The distinction between this festival and others like it not only comes in its reliance on phygital activations, but also its ability to appeal to both consumers and an audience with a B2B outlook. Alongside collections, much of the festival was based around providing a comprehensive overview of the brands, including its history and the team behind it. This, while possibly not entirely intentional, allowed a wider range of viewers to get to know the brand in a unique setting, without having to travel to the other side of the world. Ultimately, while consumers were brought into the experience through the desire to purchase digital clothing and witness performances by popular singers, the multi-brand layout enabled others to access an all-in-one showroom experience and learn about the participants in new, immersive ways.

Fashion and the metaverse in South Korea’s future

With strong backing from South Korean leaders and businesses, it does seem the metaverse is likely to play a prominent role in the country’s future. This was seconded by the perspectives of those involved in KOCCA and KMFF, for which the concept does its job in providing brands and consumers with a vast number of opportunities to engage with the fashion industry.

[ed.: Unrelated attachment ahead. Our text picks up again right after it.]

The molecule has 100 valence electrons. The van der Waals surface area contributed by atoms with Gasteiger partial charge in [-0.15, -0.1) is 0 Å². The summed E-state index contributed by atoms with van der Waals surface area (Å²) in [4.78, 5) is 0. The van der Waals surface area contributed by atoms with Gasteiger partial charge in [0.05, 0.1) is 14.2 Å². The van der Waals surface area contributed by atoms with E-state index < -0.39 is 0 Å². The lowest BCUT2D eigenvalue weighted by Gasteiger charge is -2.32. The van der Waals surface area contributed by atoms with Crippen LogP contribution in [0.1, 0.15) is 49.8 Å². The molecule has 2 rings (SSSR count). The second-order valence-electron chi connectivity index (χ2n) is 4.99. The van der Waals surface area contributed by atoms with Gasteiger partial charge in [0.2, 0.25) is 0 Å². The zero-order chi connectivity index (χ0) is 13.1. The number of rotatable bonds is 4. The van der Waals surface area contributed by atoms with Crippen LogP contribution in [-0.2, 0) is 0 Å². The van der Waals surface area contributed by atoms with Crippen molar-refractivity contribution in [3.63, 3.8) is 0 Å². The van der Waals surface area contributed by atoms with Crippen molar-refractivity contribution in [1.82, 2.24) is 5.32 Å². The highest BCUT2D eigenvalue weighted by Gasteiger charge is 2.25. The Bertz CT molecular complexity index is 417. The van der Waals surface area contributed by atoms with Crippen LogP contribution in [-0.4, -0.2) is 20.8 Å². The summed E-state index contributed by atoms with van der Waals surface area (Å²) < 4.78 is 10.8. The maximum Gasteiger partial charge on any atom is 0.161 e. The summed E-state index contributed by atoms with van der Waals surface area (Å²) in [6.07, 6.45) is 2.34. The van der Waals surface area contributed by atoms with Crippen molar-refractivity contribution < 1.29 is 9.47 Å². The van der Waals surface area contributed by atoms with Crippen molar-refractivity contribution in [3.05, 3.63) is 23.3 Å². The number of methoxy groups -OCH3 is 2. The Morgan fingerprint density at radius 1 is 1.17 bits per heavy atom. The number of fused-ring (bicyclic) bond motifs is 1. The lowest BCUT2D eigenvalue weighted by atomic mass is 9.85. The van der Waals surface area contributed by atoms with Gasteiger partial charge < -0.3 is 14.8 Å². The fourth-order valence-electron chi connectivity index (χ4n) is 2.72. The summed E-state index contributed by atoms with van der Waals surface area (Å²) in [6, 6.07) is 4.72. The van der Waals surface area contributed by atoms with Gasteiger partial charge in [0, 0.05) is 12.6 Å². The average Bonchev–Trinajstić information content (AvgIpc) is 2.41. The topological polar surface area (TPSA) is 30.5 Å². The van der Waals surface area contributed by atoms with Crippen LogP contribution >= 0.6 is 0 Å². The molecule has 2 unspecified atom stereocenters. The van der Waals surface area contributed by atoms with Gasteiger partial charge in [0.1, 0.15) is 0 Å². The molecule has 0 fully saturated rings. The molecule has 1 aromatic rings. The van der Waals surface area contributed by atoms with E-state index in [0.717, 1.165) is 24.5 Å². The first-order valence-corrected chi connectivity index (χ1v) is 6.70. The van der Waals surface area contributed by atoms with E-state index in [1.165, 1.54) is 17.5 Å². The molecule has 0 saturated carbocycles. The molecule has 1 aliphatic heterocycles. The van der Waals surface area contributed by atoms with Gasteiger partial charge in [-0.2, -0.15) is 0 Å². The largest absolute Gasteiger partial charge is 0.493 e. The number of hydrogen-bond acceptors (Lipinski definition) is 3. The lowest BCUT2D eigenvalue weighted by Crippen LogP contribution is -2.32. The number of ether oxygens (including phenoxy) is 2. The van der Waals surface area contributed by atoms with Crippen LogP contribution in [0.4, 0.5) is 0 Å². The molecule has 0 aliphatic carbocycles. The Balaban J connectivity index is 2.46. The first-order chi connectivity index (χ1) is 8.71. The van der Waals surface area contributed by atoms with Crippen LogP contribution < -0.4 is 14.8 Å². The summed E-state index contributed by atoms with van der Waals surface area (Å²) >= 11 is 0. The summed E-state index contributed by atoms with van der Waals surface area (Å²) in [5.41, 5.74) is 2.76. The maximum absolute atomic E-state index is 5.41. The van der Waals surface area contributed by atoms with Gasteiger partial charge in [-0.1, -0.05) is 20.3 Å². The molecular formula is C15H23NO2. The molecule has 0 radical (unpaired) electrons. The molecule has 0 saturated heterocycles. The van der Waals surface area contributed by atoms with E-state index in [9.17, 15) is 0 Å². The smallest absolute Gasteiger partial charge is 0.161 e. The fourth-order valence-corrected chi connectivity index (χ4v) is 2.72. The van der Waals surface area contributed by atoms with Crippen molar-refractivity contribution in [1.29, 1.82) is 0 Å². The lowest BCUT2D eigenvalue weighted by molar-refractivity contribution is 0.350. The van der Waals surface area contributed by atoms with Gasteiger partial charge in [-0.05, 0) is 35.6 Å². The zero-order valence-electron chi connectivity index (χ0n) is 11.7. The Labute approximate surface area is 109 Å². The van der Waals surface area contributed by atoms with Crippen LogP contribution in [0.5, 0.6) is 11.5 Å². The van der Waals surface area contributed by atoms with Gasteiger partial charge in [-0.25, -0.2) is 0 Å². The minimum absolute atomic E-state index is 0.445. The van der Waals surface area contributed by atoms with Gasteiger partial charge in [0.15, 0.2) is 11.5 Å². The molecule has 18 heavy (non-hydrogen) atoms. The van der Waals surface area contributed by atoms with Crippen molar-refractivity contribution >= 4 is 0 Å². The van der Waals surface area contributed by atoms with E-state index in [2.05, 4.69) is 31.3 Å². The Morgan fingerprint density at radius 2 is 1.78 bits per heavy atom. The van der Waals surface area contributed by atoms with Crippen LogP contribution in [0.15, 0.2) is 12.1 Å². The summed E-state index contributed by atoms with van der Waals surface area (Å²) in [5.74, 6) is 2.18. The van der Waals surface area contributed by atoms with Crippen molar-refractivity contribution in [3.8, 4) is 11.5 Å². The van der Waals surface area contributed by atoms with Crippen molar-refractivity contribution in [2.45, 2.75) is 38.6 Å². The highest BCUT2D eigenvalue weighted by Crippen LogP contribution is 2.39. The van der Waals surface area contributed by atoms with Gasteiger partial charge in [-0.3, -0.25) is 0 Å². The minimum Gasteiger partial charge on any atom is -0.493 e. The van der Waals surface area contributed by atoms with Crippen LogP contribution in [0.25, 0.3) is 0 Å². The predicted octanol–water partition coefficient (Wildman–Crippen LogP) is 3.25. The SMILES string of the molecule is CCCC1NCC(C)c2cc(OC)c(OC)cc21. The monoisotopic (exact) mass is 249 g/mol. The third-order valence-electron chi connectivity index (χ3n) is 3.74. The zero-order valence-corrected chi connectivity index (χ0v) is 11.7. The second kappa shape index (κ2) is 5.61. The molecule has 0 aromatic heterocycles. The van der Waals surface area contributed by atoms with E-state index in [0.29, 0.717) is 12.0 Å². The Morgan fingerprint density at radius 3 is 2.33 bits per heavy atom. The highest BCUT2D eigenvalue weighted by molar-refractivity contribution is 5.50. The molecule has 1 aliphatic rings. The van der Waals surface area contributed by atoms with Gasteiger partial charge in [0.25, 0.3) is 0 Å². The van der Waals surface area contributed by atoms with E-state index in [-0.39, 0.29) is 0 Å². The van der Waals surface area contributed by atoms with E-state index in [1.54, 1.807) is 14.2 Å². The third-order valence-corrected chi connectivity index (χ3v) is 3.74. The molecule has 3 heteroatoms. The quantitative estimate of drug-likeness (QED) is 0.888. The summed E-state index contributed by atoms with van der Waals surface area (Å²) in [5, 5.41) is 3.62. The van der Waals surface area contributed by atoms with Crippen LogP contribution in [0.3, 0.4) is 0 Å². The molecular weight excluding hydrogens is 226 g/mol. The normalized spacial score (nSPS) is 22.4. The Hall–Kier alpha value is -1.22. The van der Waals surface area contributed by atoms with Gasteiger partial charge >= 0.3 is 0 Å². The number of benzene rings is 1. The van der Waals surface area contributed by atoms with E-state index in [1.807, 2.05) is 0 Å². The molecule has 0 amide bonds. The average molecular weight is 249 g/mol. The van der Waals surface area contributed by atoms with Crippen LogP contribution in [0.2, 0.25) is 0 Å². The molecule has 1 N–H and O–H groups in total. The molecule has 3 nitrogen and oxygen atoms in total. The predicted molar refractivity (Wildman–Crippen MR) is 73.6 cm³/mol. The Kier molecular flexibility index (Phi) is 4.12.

The organisation’s Rosa Park said on the festival’s own features: “[Designers] can deliver the concepts and products of their brands by enabling prospective consumers to experience them as content, not through lengthy explanations or ads. The virtual showrooms, in particular, help the audience understand each brand’s concept and ambiance as they embody designers’ imaginations, which is difficult to achieve offline. Such an engaging experience will likely lead consumers to purchase products, become fans of the brand, and better understand the brand’s values. So one of the advantages of such events is that they effectively retain loyal consumers.”

Ceeann showroom '22 showroom. Image: KOCCA
Dew E Dew E KMFF '22 showroom. Image: KOCCA

Park further commented on KOCCA’s decision to work largely with independent fashion labels, which she envisions playing a role in increasing the added value of the fashion industry. She added: “One of the big strengths of an independent fashion label is that it can build a unique identity based on the designer’s creativity and plan and create differentiated products. KOCCA supports and nurtures independent fashion labels as part of the cultural content industry, as they produce products based on their creativity.”